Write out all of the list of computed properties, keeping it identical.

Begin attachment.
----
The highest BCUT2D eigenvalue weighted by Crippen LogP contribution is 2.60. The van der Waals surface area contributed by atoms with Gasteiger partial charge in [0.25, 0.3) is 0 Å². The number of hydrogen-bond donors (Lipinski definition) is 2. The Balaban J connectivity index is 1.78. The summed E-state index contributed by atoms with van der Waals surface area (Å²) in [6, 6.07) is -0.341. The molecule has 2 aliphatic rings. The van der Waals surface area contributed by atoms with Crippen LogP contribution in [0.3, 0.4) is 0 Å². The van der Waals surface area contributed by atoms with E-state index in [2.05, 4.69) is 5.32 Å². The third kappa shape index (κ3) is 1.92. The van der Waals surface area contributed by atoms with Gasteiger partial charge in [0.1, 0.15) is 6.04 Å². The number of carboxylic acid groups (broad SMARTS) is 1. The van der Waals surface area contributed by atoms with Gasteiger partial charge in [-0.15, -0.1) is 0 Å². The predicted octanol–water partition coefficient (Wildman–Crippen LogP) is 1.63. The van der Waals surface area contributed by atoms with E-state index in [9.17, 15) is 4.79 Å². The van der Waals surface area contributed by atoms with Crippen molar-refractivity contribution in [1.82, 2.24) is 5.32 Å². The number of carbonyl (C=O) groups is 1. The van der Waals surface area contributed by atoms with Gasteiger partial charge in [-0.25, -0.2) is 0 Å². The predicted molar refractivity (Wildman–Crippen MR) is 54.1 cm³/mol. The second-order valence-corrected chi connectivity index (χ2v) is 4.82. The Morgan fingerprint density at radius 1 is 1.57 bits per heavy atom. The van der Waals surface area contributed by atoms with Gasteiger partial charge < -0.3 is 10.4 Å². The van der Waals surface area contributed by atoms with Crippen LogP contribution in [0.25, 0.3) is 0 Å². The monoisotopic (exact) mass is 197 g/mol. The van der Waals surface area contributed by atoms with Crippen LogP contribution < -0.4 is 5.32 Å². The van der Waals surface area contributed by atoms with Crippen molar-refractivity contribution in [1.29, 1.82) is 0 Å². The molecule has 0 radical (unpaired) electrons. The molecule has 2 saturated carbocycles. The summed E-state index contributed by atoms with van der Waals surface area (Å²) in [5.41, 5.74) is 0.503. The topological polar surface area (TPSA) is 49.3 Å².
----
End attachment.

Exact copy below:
The highest BCUT2D eigenvalue weighted by Crippen LogP contribution is 2.60. The van der Waals surface area contributed by atoms with Gasteiger partial charge in [0.25, 0.3) is 0 Å². The number of hydrogen-bond donors (Lipinski definition) is 2. The Balaban J connectivity index is 1.78. The summed E-state index contributed by atoms with van der Waals surface area (Å²) in [6, 6.07) is -0.341. The molecule has 2 aliphatic rings. The van der Waals surface area contributed by atoms with Crippen LogP contribution in [0.3, 0.4) is 0 Å². The van der Waals surface area contributed by atoms with E-state index in [2.05, 4.69) is 5.32 Å². The third kappa shape index (κ3) is 1.92. The van der Waals surface area contributed by atoms with Gasteiger partial charge in [0.1, 0.15) is 6.04 Å². The number of carboxylic acid groups (broad SMARTS) is 1. The van der Waals surface area contributed by atoms with Gasteiger partial charge in [-0.15, -0.1) is 0 Å². The predicted octanol–water partition coefficient (Wildman–Crippen LogP) is 1.63. The van der Waals surface area contributed by atoms with E-state index in [9.17, 15) is 4.79 Å². The van der Waals surface area contributed by atoms with Crippen molar-refractivity contribution in [1.82, 2.24) is 5.32 Å². The number of carbonyl (C=O) groups is 1. The van der Waals surface area contributed by atoms with Gasteiger partial charge in [-0.25, -0.2) is 0 Å². The predicted molar refractivity (Wildman–Crippen MR) is 54.1 cm³/mol. The second-order valence-corrected chi connectivity index (χ2v) is 4.82. The Morgan fingerprint density at radius 1 is 1.57 bits per heavy atom. The van der Waals surface area contributed by atoms with Gasteiger partial charge < -0.3 is 10.4 Å². The van der Waals surface area contributed by atoms with Crippen LogP contribution in [0.25, 0.3) is 0 Å². The monoisotopic (exact) mass is 197 g/mol. The van der Waals surface area contributed by atoms with Crippen LogP contribution < -0.4 is 5.32 Å². The van der Waals surface area contributed by atoms with Crippen molar-refractivity contribution in [1.29, 1.82) is 0 Å². The molecule has 0 radical (unpaired) electrons. The molecule has 2 saturated carbocycles. The summed E-state index contributed by atoms with van der Waals surface area (Å²) in [5.41, 5.74) is 0.503. The topological polar surface area (TPSA) is 49.3 Å².